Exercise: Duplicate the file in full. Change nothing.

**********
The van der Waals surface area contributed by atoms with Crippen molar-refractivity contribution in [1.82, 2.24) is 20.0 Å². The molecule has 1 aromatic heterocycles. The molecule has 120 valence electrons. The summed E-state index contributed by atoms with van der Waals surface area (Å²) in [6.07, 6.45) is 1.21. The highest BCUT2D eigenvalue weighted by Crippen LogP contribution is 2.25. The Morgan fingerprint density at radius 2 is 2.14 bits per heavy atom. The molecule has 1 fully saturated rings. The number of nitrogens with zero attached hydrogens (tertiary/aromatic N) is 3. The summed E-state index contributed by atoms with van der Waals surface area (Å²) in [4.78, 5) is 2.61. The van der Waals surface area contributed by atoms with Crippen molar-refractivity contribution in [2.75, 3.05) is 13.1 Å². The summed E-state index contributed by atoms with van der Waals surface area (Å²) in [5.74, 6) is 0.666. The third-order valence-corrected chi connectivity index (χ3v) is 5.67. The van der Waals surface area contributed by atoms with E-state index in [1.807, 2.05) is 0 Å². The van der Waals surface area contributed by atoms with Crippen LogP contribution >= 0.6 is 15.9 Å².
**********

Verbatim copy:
The van der Waals surface area contributed by atoms with Crippen molar-refractivity contribution in [1.82, 2.24) is 20.0 Å². The molecule has 1 aromatic heterocycles. The molecule has 120 valence electrons. The summed E-state index contributed by atoms with van der Waals surface area (Å²) in [6.07, 6.45) is 1.21. The highest BCUT2D eigenvalue weighted by Crippen LogP contribution is 2.25. The Morgan fingerprint density at radius 2 is 2.14 bits per heavy atom. The molecule has 1 fully saturated rings. The number of nitrogens with zero attached hydrogens (tertiary/aromatic N) is 3. The summed E-state index contributed by atoms with van der Waals surface area (Å²) in [4.78, 5) is 2.61. The van der Waals surface area contributed by atoms with Crippen molar-refractivity contribution in [2.75, 3.05) is 13.1 Å². The summed E-state index contributed by atoms with van der Waals surface area (Å²) in [5.74, 6) is 0.666. The third-order valence-corrected chi connectivity index (χ3v) is 5.67. The van der Waals surface area contributed by atoms with E-state index in [1.807, 2.05) is 0 Å². The van der Waals surface area contributed by atoms with Crippen LogP contribution >= 0.6 is 15.9 Å².